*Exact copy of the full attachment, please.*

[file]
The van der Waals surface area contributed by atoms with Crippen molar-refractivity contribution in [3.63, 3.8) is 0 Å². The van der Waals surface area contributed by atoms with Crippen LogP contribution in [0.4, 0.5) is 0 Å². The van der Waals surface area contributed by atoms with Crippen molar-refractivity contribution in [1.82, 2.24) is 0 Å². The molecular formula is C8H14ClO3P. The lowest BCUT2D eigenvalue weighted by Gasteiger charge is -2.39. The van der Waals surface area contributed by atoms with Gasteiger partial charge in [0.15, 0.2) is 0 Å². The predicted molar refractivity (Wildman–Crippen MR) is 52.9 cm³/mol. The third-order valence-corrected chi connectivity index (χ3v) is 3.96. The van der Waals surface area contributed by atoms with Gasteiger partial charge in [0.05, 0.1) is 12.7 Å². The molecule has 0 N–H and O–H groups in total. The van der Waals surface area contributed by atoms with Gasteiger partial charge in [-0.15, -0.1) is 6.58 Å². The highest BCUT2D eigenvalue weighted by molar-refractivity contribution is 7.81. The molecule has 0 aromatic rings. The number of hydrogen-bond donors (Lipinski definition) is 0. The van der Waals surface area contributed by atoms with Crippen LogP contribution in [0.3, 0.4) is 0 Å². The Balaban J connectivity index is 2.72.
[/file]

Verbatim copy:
The van der Waals surface area contributed by atoms with Crippen molar-refractivity contribution in [3.63, 3.8) is 0 Å². The van der Waals surface area contributed by atoms with Crippen LogP contribution in [0.4, 0.5) is 0 Å². The van der Waals surface area contributed by atoms with Crippen molar-refractivity contribution in [1.82, 2.24) is 0 Å². The molecular formula is C8H14ClO3P. The lowest BCUT2D eigenvalue weighted by Gasteiger charge is -2.39. The van der Waals surface area contributed by atoms with Gasteiger partial charge in [0.15, 0.2) is 0 Å². The predicted molar refractivity (Wildman–Crippen MR) is 52.9 cm³/mol. The third-order valence-corrected chi connectivity index (χ3v) is 3.96. The van der Waals surface area contributed by atoms with Gasteiger partial charge in [0.05, 0.1) is 12.7 Å². The molecule has 0 N–H and O–H groups in total. The van der Waals surface area contributed by atoms with Gasteiger partial charge in [-0.15, -0.1) is 6.58 Å². The highest BCUT2D eigenvalue weighted by molar-refractivity contribution is 7.81. The molecule has 0 aromatic rings. The number of hydrogen-bond donors (Lipinski definition) is 0. The van der Waals surface area contributed by atoms with Crippen LogP contribution in [0.3, 0.4) is 0 Å². The Balaban J connectivity index is 2.72.